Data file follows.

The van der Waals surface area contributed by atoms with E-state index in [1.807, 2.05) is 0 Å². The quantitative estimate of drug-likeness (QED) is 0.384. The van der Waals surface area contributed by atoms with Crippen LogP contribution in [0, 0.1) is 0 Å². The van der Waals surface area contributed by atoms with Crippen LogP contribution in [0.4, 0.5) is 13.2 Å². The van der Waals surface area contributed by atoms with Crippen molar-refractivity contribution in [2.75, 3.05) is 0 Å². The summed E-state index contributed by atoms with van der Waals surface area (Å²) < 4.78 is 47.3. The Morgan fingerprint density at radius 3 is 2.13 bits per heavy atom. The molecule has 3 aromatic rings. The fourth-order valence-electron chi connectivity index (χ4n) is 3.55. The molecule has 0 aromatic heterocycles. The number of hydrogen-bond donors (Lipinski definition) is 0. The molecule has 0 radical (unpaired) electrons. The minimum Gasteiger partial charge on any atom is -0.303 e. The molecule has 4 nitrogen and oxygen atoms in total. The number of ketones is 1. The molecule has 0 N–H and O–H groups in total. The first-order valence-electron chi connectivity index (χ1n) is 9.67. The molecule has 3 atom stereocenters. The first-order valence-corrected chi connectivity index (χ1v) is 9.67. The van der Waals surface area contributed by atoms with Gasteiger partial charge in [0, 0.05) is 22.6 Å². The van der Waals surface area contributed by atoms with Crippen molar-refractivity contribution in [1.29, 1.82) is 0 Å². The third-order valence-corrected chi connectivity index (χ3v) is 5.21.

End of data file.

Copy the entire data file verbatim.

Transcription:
The van der Waals surface area contributed by atoms with E-state index in [1.807, 2.05) is 0 Å². The quantitative estimate of drug-likeness (QED) is 0.384. The van der Waals surface area contributed by atoms with Crippen LogP contribution in [0, 0.1) is 0 Å². The van der Waals surface area contributed by atoms with Crippen LogP contribution in [0.4, 0.5) is 13.2 Å². The van der Waals surface area contributed by atoms with Crippen molar-refractivity contribution in [2.75, 3.05) is 0 Å². The summed E-state index contributed by atoms with van der Waals surface area (Å²) < 4.78 is 47.3. The Morgan fingerprint density at radius 3 is 2.13 bits per heavy atom. The molecule has 3 aromatic rings. The fourth-order valence-electron chi connectivity index (χ4n) is 3.55. The molecule has 0 aromatic heterocycles. The number of hydrogen-bond donors (Lipinski definition) is 0. The molecule has 0 radical (unpaired) electrons. The minimum Gasteiger partial charge on any atom is -0.303 e. The molecule has 4 nitrogen and oxygen atoms in total. The number of ketones is 1. The molecule has 0 N–H and O–H groups in total. The first-order valence-electron chi connectivity index (χ1n) is 9.67. The molecule has 3 atom stereocenters. The first-order valence-corrected chi connectivity index (χ1v) is 9.67. The van der Waals surface area contributed by atoms with Gasteiger partial charge in [0, 0.05) is 22.6 Å². The van der Waals surface area contributed by atoms with Crippen molar-refractivity contribution in [1.29, 1.82) is 0 Å². The third-order valence-corrected chi connectivity index (χ3v) is 5.21.